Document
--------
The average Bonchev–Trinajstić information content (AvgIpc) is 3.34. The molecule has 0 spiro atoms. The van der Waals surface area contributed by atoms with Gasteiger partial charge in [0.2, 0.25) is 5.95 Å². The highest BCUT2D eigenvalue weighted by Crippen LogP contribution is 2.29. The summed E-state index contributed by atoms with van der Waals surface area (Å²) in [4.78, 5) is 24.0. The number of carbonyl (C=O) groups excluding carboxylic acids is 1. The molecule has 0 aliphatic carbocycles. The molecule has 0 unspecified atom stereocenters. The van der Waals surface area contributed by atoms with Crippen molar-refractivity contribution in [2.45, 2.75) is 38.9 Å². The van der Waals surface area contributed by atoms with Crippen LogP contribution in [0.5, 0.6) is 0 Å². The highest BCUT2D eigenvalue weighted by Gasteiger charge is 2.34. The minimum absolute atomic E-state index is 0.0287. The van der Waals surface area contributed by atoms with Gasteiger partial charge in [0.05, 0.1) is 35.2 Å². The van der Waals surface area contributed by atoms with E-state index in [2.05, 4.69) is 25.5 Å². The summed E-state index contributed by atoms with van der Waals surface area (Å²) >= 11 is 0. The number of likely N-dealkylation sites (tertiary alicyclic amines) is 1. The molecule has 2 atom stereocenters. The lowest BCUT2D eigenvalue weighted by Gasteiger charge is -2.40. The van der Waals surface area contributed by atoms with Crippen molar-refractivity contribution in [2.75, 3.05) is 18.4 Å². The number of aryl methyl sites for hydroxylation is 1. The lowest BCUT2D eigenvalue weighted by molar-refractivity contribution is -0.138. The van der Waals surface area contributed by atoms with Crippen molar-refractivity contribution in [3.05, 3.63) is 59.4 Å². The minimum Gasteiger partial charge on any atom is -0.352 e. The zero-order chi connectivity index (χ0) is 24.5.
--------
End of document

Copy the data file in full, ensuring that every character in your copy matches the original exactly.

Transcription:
The average Bonchev–Trinajstić information content (AvgIpc) is 3.34. The molecule has 0 spiro atoms. The van der Waals surface area contributed by atoms with Gasteiger partial charge in [0.2, 0.25) is 5.95 Å². The highest BCUT2D eigenvalue weighted by Crippen LogP contribution is 2.29. The summed E-state index contributed by atoms with van der Waals surface area (Å²) in [4.78, 5) is 24.0. The number of carbonyl (C=O) groups excluding carboxylic acids is 1. The molecule has 0 aliphatic carbocycles. The molecule has 0 unspecified atom stereocenters. The van der Waals surface area contributed by atoms with Crippen molar-refractivity contribution in [2.45, 2.75) is 38.9 Å². The van der Waals surface area contributed by atoms with Crippen LogP contribution in [0.5, 0.6) is 0 Å². The highest BCUT2D eigenvalue weighted by Gasteiger charge is 2.34. The minimum absolute atomic E-state index is 0.0287. The van der Waals surface area contributed by atoms with Gasteiger partial charge in [0.05, 0.1) is 35.2 Å². The van der Waals surface area contributed by atoms with E-state index in [2.05, 4.69) is 25.5 Å². The summed E-state index contributed by atoms with van der Waals surface area (Å²) >= 11 is 0. The number of likely N-dealkylation sites (tertiary alicyclic amines) is 1. The molecule has 2 atom stereocenters. The lowest BCUT2D eigenvalue weighted by Gasteiger charge is -2.40. The van der Waals surface area contributed by atoms with Crippen molar-refractivity contribution in [2.75, 3.05) is 18.4 Å². The number of aryl methyl sites for hydroxylation is 1. The lowest BCUT2D eigenvalue weighted by molar-refractivity contribution is -0.138. The van der Waals surface area contributed by atoms with Crippen molar-refractivity contribution in [3.05, 3.63) is 59.4 Å². The minimum Gasteiger partial charge on any atom is -0.352 e. The zero-order chi connectivity index (χ0) is 24.5.